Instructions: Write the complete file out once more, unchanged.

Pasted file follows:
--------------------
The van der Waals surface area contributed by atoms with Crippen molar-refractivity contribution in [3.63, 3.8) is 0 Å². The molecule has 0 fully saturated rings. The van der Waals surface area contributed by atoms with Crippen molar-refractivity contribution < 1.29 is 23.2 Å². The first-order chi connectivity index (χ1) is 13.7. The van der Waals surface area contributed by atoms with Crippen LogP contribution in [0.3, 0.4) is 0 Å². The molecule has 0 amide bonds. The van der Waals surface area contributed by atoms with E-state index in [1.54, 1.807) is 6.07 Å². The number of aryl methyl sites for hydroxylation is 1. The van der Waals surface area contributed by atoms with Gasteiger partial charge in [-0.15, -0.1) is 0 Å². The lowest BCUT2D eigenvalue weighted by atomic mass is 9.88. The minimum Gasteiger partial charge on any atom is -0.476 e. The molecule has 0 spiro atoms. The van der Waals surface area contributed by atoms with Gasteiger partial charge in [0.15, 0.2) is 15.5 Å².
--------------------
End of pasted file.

The van der Waals surface area contributed by atoms with Crippen molar-refractivity contribution in [3.63, 3.8) is 0 Å². The molecule has 0 fully saturated rings. The van der Waals surface area contributed by atoms with Crippen molar-refractivity contribution < 1.29 is 23.2 Å². The first-order chi connectivity index (χ1) is 13.7. The van der Waals surface area contributed by atoms with Crippen LogP contribution in [0.3, 0.4) is 0 Å². The molecule has 0 amide bonds. The van der Waals surface area contributed by atoms with E-state index in [1.54, 1.807) is 6.07 Å². The number of aryl methyl sites for hydroxylation is 1. The van der Waals surface area contributed by atoms with Gasteiger partial charge in [-0.15, -0.1) is 0 Å². The lowest BCUT2D eigenvalue weighted by atomic mass is 9.88. The minimum Gasteiger partial charge on any atom is -0.476 e. The molecule has 0 spiro atoms. The van der Waals surface area contributed by atoms with Gasteiger partial charge in [0.15, 0.2) is 15.5 Å².